An inferior vena cava filter, also known as an IVC filter, is a medical device implanted into an essential vein that carries blood to the heart. The devices are used to prevent life-threatening blood clots from traveling through the body and blocking the lungs from functioning properly.
The growing popularity of IVC filters has come with a variety of complications, including device migration, filter fracture, movement of the filter or its pieces to the heart or lungs, perforation of the vessel, and a challenging removal.
After receiving hundreds of reports of these complications, the FDA has issued a safety announcement about the device and continues to assess the adverse effects it may cause.
All About IVC Filters
The inferior vena cava is a vein that transports blood from the lower body to the heart. The small cage-like device is implanted into the major blood vessel to stop blood clots from traveling to the lungs.
The device is often recommended for patients with an increased risk of a blood clot moving toward the lungs, a condition known as pulmonary embolism (PE).
In many cases, these patients are unable to utilize pharmaceutical anticoagulant medications. While the some of the “retrievable” devices may be removed, some IVC filters are marketed as a permanent way to prevent blood clots from migrating to major organs.
The FDA Raises Concerns Once Again
In 2010, the FDA released an initial communication informing the public about the potential dangers of IVC filters. The regulatory body cited the growing popularity of these devices, which increased from 2,000 IVC filters used in 1979 to almost 167,000 filters in 2007.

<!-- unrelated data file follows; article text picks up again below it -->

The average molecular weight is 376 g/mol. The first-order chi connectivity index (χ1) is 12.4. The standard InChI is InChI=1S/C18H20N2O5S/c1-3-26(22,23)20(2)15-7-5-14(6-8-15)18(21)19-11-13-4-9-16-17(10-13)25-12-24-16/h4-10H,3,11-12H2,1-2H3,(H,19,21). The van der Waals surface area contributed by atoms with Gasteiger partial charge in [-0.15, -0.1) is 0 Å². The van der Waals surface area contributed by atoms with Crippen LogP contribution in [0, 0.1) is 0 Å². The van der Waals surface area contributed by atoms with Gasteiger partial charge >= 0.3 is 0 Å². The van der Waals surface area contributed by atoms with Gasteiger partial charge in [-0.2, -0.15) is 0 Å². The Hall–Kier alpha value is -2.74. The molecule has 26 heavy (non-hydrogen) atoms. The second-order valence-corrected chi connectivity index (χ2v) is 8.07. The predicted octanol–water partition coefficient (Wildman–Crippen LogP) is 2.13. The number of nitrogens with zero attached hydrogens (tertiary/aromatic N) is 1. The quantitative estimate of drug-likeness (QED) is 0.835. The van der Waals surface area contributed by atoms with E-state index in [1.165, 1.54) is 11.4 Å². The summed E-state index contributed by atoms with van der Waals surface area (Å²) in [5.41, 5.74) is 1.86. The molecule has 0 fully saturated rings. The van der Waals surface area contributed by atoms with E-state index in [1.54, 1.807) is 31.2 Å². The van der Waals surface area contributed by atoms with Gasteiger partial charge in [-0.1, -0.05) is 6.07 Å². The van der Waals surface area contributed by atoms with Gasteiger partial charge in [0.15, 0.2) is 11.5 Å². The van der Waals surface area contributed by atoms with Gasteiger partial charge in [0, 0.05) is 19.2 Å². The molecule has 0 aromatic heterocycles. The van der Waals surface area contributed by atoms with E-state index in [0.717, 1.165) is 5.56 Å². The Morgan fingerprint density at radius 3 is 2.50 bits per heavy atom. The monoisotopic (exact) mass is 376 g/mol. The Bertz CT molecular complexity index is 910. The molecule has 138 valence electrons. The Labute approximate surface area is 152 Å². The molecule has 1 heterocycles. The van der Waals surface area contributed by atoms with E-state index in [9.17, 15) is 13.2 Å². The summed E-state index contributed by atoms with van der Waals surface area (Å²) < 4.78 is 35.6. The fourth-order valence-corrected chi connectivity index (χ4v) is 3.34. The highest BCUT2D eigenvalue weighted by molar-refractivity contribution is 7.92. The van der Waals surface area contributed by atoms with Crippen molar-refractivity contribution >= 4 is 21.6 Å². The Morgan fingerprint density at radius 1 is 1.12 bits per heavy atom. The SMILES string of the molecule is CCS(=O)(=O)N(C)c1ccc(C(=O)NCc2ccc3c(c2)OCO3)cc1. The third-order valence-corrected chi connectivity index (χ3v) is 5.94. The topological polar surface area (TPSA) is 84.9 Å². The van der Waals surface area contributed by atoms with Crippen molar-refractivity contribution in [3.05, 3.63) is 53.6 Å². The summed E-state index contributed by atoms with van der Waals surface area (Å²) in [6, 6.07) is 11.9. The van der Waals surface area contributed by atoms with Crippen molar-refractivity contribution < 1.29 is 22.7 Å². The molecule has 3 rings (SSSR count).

The FDA refers to a number of difficulties that may arise from IVC filter implantation. The organization is working to analyze these occurrences in order to distinguish the frequency of the complications.
“Since 2005, the FDA has received 921 device adverse event reports involving IVC filters, of which 328 involved device migration, 146 involved embolizations (detachment of device components), 70 involved perforations of the IVC, and 56 involved filter fracture,” according to the FDA’s report.
In 2014, the FDA released an updated communication on the subject of IVC filters. However, the organization will continue to collect additional data on both retrievable and permanent IVC filters.
What’s The Takeaway?
While an IVC filter can be very beneficial, it can also be dangerous. Doctors must closely monitor all patients using the device by following up to check the status of each individual.
The FDA recommends that physicians weigh the benefits and the risks of IVC filters. If a patient’s risk of pulmonary embolism has diminished, doctors should consider removing the device in order to prevent problems in the future.
The FDA urges doctors and patients to be aware of issues with “device migration, filter fracture, embolization (movement of the entire filter or fracture fragments to the heart or lungs), perforation of the IVC, and difficulty removing the device” and long-term risks such as “lower limb deep vein thrombosis and IVC occlusion.”
However, there are many patients who have already experienced complications from IVC filters. Complete a free, no-obligation case evaluation now to see if you qualify for compensation.
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